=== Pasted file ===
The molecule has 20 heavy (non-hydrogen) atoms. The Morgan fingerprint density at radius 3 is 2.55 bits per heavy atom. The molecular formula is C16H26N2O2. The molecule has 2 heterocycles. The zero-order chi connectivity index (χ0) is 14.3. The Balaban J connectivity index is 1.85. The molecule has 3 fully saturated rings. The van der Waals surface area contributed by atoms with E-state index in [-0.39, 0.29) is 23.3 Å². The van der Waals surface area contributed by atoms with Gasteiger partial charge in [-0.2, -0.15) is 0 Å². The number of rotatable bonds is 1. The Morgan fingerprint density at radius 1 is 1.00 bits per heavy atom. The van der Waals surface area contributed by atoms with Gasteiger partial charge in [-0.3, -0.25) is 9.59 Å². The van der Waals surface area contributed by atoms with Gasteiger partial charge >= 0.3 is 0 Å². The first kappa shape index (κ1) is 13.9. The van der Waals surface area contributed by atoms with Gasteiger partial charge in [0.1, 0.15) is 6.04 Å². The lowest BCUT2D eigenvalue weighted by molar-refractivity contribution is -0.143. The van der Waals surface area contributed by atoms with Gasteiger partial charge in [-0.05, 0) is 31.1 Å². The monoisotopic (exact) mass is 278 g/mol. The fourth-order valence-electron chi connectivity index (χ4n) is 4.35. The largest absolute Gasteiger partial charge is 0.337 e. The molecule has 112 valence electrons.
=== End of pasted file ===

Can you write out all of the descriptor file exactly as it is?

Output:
The molecule has 20 heavy (non-hydrogen) atoms. The Morgan fingerprint density at radius 3 is 2.55 bits per heavy atom. The molecular formula is C16H26N2O2. The molecule has 2 heterocycles. The zero-order chi connectivity index (χ0) is 14.3. The Balaban J connectivity index is 1.85. The molecule has 3 fully saturated rings. The van der Waals surface area contributed by atoms with E-state index in [-0.39, 0.29) is 23.3 Å². The van der Waals surface area contributed by atoms with Gasteiger partial charge in [-0.2, -0.15) is 0 Å². The number of rotatable bonds is 1. The Morgan fingerprint density at radius 1 is 1.00 bits per heavy atom. The van der Waals surface area contributed by atoms with Gasteiger partial charge in [-0.3, -0.25) is 9.59 Å². The van der Waals surface area contributed by atoms with Gasteiger partial charge >= 0.3 is 0 Å². The first kappa shape index (κ1) is 13.9. The van der Waals surface area contributed by atoms with Gasteiger partial charge in [0.1, 0.15) is 6.04 Å². The lowest BCUT2D eigenvalue weighted by molar-refractivity contribution is -0.143. The van der Waals surface area contributed by atoms with Gasteiger partial charge in [-0.05, 0) is 31.1 Å². The monoisotopic (exact) mass is 278 g/mol. The fourth-order valence-electron chi connectivity index (χ4n) is 4.35. The largest absolute Gasteiger partial charge is 0.337 e. The molecule has 112 valence electrons.